June 25, 2008
By Jennifer A. Marshall
The D.C. Opportunity Scholarship program has survived the first
round of its congressional appropriations gauntlet. But its fate
after the full committee has its say remains unclear.
Up for grabs is the educational future of 1,900 low-income
children who attend safe and effective schools thanks to the
scholarship program. It's a dismally familiar story: powerful
voices putting the public school lobby before the needs of children
the system has failed.
Parent organizer Virginia Walden Ford has spent years buoying
the hopes of families discouraged by years trapped in an
unresponsive school system. "Parents have to know that they have
the right to use their voices," she explains. Now these families
are speaking out on a new Web site called VoicesOfSchoolChoice.org.
"We can no longer tell parents to wait until the public education
system fixes itself. We've got to give them options to send their
children somewhere else."
"What would you want for your child?" Ms. Ford asks those
plotting the demise of the scholarship program. "You want the
absolute best education you can find for your own child. Well, so
do the families that are not being served in traditional public
To listen to the students and families in the D.C. Opportunity
Scholarship Program is to realize just how badly they had been
served in public schools.
Once in a decent environment, new dreams and talents emerge.
Maritza White's 9-year-old son Michael now talks about becoming an
astronaut, and "he doesn't have to worry about coming home with a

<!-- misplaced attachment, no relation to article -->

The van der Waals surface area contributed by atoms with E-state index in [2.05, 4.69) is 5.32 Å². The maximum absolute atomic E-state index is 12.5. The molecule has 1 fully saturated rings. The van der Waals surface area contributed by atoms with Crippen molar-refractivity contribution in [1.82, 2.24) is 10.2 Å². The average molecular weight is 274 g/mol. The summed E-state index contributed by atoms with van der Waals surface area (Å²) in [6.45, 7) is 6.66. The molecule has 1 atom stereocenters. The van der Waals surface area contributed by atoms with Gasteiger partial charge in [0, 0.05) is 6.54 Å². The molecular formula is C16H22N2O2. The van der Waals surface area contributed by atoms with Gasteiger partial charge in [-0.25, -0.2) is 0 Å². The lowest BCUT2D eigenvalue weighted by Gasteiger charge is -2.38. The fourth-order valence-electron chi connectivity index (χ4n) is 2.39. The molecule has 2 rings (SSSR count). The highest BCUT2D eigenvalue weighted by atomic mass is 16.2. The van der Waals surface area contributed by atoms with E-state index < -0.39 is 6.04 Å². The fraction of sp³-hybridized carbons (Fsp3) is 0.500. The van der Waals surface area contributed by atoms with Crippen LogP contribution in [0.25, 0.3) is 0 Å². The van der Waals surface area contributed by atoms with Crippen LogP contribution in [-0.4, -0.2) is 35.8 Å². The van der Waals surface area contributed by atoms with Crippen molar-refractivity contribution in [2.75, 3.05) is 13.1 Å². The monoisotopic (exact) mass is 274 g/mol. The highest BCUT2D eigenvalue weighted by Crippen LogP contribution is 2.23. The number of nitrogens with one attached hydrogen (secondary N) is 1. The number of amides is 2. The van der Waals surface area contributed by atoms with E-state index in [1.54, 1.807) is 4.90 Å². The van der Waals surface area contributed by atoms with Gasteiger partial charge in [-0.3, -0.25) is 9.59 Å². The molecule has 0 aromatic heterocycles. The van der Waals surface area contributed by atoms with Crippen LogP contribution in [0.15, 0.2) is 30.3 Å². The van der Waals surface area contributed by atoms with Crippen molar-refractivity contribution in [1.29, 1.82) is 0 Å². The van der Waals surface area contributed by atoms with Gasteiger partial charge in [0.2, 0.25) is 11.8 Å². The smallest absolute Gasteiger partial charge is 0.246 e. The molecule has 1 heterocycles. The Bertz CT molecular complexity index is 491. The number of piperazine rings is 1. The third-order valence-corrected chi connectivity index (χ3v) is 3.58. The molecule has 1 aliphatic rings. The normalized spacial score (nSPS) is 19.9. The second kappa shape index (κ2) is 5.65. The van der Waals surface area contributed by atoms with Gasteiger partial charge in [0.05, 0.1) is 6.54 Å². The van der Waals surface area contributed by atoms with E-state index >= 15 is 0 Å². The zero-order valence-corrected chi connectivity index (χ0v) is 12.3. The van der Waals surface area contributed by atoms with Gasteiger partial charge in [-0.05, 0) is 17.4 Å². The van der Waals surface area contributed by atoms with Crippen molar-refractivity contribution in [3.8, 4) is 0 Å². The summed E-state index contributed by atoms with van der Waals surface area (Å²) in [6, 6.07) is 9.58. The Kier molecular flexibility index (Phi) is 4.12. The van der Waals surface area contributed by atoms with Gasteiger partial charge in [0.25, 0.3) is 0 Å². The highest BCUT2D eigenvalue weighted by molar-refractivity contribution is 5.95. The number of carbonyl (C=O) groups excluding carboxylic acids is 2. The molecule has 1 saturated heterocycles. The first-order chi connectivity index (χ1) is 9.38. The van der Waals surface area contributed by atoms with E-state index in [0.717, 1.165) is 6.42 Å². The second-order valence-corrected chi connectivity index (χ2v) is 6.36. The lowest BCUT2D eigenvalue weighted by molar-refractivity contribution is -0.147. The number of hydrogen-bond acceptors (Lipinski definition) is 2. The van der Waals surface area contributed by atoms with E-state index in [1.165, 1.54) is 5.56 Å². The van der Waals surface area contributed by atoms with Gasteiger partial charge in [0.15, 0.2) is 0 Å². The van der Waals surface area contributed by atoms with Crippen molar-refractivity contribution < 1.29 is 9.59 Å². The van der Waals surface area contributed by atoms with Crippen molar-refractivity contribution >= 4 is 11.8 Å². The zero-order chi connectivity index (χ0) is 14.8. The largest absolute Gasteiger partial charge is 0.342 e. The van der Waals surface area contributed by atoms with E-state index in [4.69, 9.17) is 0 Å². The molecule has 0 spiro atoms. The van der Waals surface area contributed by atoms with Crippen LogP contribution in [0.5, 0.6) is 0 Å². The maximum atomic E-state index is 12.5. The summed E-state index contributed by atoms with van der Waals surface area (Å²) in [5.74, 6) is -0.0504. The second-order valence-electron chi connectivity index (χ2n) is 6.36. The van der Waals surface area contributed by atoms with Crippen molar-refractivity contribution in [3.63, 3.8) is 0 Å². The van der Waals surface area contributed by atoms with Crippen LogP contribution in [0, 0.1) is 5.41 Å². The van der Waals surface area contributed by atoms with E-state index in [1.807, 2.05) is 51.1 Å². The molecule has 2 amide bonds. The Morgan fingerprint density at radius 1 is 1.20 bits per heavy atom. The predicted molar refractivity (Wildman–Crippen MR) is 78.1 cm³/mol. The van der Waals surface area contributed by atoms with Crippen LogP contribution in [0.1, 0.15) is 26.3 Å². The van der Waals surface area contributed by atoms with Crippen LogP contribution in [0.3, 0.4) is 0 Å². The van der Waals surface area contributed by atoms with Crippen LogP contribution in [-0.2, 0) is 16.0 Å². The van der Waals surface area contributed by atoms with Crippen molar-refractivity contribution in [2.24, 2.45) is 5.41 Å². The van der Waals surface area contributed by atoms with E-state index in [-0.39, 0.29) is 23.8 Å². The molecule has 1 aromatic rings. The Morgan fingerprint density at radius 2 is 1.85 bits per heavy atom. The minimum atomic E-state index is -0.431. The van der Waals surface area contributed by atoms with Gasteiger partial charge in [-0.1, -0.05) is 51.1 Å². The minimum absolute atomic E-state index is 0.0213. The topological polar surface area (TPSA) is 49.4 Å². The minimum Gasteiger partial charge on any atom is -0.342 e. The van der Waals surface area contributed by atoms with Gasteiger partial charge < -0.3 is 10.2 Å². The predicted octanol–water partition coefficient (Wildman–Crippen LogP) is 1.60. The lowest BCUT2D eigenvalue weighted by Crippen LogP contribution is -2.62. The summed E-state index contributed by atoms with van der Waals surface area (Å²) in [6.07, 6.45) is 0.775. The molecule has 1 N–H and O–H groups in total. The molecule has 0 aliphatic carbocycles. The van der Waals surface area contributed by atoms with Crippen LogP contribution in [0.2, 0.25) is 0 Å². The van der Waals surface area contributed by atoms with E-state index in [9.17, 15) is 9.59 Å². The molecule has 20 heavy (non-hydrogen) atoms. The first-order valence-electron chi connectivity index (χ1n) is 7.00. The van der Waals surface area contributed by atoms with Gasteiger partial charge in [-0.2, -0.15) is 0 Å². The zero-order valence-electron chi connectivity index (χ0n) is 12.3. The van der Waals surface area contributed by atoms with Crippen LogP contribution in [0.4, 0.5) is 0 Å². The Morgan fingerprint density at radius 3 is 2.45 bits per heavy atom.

bloody lip," like he did from his last school.
Wendy Cunningham chose Georgetown Day School because it offered
arts, music and theater. "I've always had a very, very strong
passion for art," her daughter Jordan explains. Since the D.C.
public schools had removed art from the curriculum, she settled for
doodling on worksheets during class. Now she has all kinds of art
resources -- charcoals, pastels and acrylic paints -- as well as
access to classes at the Corcoran.
"I've come a long way from drawing in class," says Jordan. "I
have an art studio with lots of supplies and willing adults to help
me cultivate my talent."
Pamela Battle wanted a school that would challenge her
academically gifted sons: "When you give a child a different
environment, a different opportunity, they act different. They want
more for themselves when they can see that it's a possibility they
can get more. My kids are talking about going to
Her fourth-grade son Calvin noticed that he was doing some of
the same work his cousin was doing in seventh-grade in D.C. public
schools. His 15-year-old brother Carlos counts his blessings that
he's not back at his neighborhood public high school. "I'd probably
have to think more about protecting myself than learning."
The scholarship program has broadened the horizons of students,
their families, and now they want others to be able to share in the
hope as well. "To see your children anticipate things that would
enrich their lives and make them better people in general, that's
the thing I'm happy about," says Joe Kelly, who has four children
in the program. "I wish this program could spread across the
"It's been a beautiful experience for the entire family," says
April Cole-Walton. "Every parent should have a choice to be able to
say 'this is where I want my child to be educated,' regardless of
where we live, how much money we have. Every child should be given
the opportunity to be able to succeed."
"All those who oppose us, I think they should see the faces of
the children," says Virginia Walden Ford. Policymakers who do will
have a hard time avoiding the conclusion reached by former D.C.
council member Kevin Chavous: "If you focus on what's best for
children, it is absolutely impossible not to support school
Marshall is director of domestic policy studies at The Heritage
Foundation (heritage.org) and a former teacher.
The D.C. Opportunity Scholarship program has survived the first round of its congressional appropriations gauntlet. But its fate after the full committee has its say remains unclear.
Jennifer A. Marshall
Director, Domestic Policy Studies
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